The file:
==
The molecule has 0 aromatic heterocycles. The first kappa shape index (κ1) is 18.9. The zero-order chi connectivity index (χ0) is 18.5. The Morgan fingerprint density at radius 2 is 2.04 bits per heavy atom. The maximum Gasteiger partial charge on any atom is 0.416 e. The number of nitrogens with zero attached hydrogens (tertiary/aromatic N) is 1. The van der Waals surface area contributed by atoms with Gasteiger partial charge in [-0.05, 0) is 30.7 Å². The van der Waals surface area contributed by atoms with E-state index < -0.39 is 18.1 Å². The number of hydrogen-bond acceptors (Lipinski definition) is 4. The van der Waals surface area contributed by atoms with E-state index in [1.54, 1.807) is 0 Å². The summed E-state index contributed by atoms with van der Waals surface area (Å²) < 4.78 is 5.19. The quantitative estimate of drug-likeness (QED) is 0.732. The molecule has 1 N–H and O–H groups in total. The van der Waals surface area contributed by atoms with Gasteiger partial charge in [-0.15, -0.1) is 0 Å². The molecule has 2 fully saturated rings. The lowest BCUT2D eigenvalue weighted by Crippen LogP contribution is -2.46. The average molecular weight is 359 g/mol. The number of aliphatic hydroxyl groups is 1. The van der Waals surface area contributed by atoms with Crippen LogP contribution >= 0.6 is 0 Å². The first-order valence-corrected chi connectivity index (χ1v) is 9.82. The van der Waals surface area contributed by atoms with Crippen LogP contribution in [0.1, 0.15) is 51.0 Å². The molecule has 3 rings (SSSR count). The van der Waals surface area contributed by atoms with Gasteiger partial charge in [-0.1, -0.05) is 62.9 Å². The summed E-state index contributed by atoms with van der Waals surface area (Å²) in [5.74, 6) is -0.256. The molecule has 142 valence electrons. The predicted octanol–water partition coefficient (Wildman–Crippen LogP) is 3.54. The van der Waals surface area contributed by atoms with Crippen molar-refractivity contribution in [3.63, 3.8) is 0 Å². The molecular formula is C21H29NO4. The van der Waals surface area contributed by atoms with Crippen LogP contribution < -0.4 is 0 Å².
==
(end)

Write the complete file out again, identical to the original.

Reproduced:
The molecule has 0 aromatic heterocycles. The first kappa shape index (κ1) is 18.9. The zero-order chi connectivity index (χ0) is 18.5. The Morgan fingerprint density at radius 2 is 2.04 bits per heavy atom. The maximum Gasteiger partial charge on any atom is 0.416 e. The number of nitrogens with zero attached hydrogens (tertiary/aromatic N) is 1. The van der Waals surface area contributed by atoms with Gasteiger partial charge in [-0.05, 0) is 30.7 Å². The van der Waals surface area contributed by atoms with E-state index < -0.39 is 18.1 Å². The number of hydrogen-bond acceptors (Lipinski definition) is 4. The van der Waals surface area contributed by atoms with E-state index in [1.54, 1.807) is 0 Å². The summed E-state index contributed by atoms with van der Waals surface area (Å²) < 4.78 is 5.19. The quantitative estimate of drug-likeness (QED) is 0.732. The molecule has 1 N–H and O–H groups in total. The van der Waals surface area contributed by atoms with Gasteiger partial charge in [-0.15, -0.1) is 0 Å². The molecule has 2 fully saturated rings. The lowest BCUT2D eigenvalue weighted by Crippen LogP contribution is -2.46. The average molecular weight is 359 g/mol. The number of aliphatic hydroxyl groups is 1. The van der Waals surface area contributed by atoms with Crippen LogP contribution >= 0.6 is 0 Å². The first-order valence-corrected chi connectivity index (χ1v) is 9.82. The van der Waals surface area contributed by atoms with Crippen LogP contribution in [0.1, 0.15) is 51.0 Å². The molecule has 3 rings (SSSR count). The van der Waals surface area contributed by atoms with Gasteiger partial charge in [-0.1, -0.05) is 62.9 Å². The summed E-state index contributed by atoms with van der Waals surface area (Å²) in [5.74, 6) is -0.256. The molecule has 142 valence electrons. The predicted octanol–water partition coefficient (Wildman–Crippen LogP) is 3.54. The van der Waals surface area contributed by atoms with Crippen molar-refractivity contribution in [3.63, 3.8) is 0 Å². The molecular formula is C21H29NO4. The van der Waals surface area contributed by atoms with Crippen LogP contribution < -0.4 is 0 Å².